NSU researchers investigate potential “Gulf War Illness”

In September 2018, the United States Department of Defense awarded an $8.5 million grant to an NSU research team led by primary investigator, Nancy Klimas, to establish a National Clinical Trials and Interventions Consortium. This particular grant facilitates the continued research of potential Gulf War Illness or GWI through the Gulf War Illness Clinical Trials and Interventions Consortium (GWICTIC).

“The consortium consists of an NSU based operation center led by Klimas who directs the NSU’s Institute for Neuro-Immune Medicine or INIM and is a recognized expert worldwide in complex conditions that include GWI, myalgic encephalomyelitis or chronic fatigue syndrome. Klimas also manages a GWI speciality clinic at the Miami VA and the VA’s environmental medicine clinic and research program,” said Amanpreet Cheema, administrative director of GWICTIC.

There are a few collaborators of this consortium that include NSU’s INIM, Miami VA, Boston University, RTI International, Bronx VAMC, New Jersey War Related Illness and Injury Study Center (WRIISC) and the California U.S Department of Veterans Affairs WRIISC.

According to Jimmy Arocho, research associate for INIM and Gulf War veteran of the 101 airborne air-assault division, GWI is a unique condition that was introduced to U.S. service members after returning from the 1990-1991 Persian Gulf War, or the Desert Shield and Desert Storm campaigns.This condition affects veterans and civilians who were exposed to a number of hazardous materials during these campaigns.  

“During the Vietnam-era we had Agent Orange and in the Gulf War-era we have a collection of challenges that can stem anywhere from pesticides, organophosphates, ferin on the battlefield and prophylactic medicines taken to protect [service members] from nerve gas exposure,” said Arocho.

Of the 700,000 service members deployed in the conflict, 1 in 3 — or 250,000 individuals — complained of multi-symptom illnesses once they returned home, according to the Department of Veteran Affairs. These symptoms include chronic fatigue, fibromyalgia and irritable bowel syndrome. As of now, GWI is only a research term, not a medical term. Service members currently suffering from chronic multisymptom illness are being taken care of through undiagnosed chronic medical illness presumptives. Meaning that these conditions are presumed to be associated with the Gulf War, but it is unknown what caused them. Through this research, the GWICTIC and the grant from the DoD hope to help the VA understand the potential effects from the battlefield— especially exposure and environmental challenges.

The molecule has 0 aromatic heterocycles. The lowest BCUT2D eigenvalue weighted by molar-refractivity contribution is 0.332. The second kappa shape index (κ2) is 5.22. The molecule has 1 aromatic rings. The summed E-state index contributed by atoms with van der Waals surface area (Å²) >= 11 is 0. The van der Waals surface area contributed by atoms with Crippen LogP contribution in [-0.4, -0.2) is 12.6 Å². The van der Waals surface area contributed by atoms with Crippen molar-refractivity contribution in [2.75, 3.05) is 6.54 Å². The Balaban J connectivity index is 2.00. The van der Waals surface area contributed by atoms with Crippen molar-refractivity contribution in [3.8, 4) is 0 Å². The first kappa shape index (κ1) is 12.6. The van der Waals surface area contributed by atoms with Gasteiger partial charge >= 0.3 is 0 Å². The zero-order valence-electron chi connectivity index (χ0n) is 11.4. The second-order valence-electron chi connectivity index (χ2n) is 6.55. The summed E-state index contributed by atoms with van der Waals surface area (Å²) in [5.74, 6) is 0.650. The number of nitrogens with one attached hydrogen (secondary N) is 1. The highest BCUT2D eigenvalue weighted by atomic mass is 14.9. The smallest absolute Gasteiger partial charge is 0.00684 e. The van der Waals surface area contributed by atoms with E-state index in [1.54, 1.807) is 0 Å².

There are about 30,000-40,000 of the veterans suffering from chronic multisymptom illnesses contributed to the battlefield that are in the VA system seeking medical care and treatment. The estimated 200,000 other service members are unaccounted for. “Many of these veterans could be unaware that there is research going on and may not be attributing their medical conditions to their services in the Gulf War. Yet, it may be very well that case,” said Arocho.

Through this collaboration, the consortium will serve as space in which the researchers will be able to gain a deeper understanding of the functional and mechanistic effects of any potential therapeutic interventions which can be later brought to clinical trials.

“One of the goals of this consortium is to be responsive to the new knowledge quickly and use this structure to facilitate rapid and effective response. Using this integrated approach we aim to quickly and effectively target the underlying mechanism of this multi symptom disease and find more effective treatment approaches that do not rely solely on symptom alleviation but also improve the outcome for those that are suffering from disabling illnesses that affect the quality of life,” said Cheema.

Future plans for the consortium involve clinical trials that are currently waiting for approval. The plan for these trials in to repurpose FDA approved drugs and nutraceuticals recognized as safe, to target therapeutic biological mechanisms that have been identified based on the research experience of the collaboration.

“With the ongoing clinical research studies and trials my expectation is one; as a service member, I care about my fellow service members and I feel that all 700,000 that are still walking this earth should know about [GWI] but more specifically, those 250,000 members that are suffering need above average explanation about what happened to them. Secondarily, I’d want the science derived from the research to help those quarter of a million people suffering and I’m included in that. I hope that there is a hope to help. Will this condition be completely eradicated, I really doubt it but can we bring quality of life? Yes. I have very high hopes [from my perspective] that we can improve quality of life,” said Arocho.

Leave a Reply